by Charles R. Swindoll
As one understanding soul expressed it: "Compassion is not a snob gone slumming. It's a real trip down inside the broken heart of a friend. It's feeling the sob of the soul. It's sitting down and silently weeping with your soul-crushed neighbor."
Parceling out this kind of compassion will elicit no whistles or loud applause. In fact, the best acts of compassion will never be known to the masses. Nor will fat sums of money be dumped into your lap because you are committed to being helpful. Normally, acts of mercy are done in obscurity with no thought (or receipt) of monetary gain.
Compassion usually calls for a willingness to humbly spend oneself in obscurity on behalf of unknowns. How few there are in our fast-paced, get-rich-quick society who say to such a task, "Here am I, use me." Truly compassionate people are often hard to understand. They take risks most people would never take. They give away what most people would cling to. They reach out and touch when most would hold back with folded arms. Their caring brings them up close where they feel the other person's pain and do whatever is necessary to demonstrate true concern.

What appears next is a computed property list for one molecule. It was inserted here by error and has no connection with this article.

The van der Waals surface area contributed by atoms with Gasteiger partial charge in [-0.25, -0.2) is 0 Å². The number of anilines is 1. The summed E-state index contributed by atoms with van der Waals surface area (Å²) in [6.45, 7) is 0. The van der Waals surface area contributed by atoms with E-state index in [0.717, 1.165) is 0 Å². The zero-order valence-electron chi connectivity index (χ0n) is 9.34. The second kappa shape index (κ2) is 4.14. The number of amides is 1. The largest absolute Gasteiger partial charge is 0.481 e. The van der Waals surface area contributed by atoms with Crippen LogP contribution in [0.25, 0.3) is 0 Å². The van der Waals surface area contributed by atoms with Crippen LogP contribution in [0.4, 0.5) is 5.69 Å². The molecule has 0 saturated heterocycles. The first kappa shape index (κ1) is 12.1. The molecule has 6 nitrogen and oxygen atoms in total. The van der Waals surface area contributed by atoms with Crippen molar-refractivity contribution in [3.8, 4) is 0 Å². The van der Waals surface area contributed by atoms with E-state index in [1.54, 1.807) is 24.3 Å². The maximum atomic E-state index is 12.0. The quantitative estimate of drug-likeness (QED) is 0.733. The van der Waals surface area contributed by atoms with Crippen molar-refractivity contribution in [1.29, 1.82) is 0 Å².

If God's people are to be living examples of one thing,
that thing ought to be—it must be—compassion.
Excerpted from Day by Day with Charles Swindoll, Copyright © 2000 by Charles R. Swindoll, Inc. (Thomas Nelson Publishers). All rights reserved worldwide. Used by permission.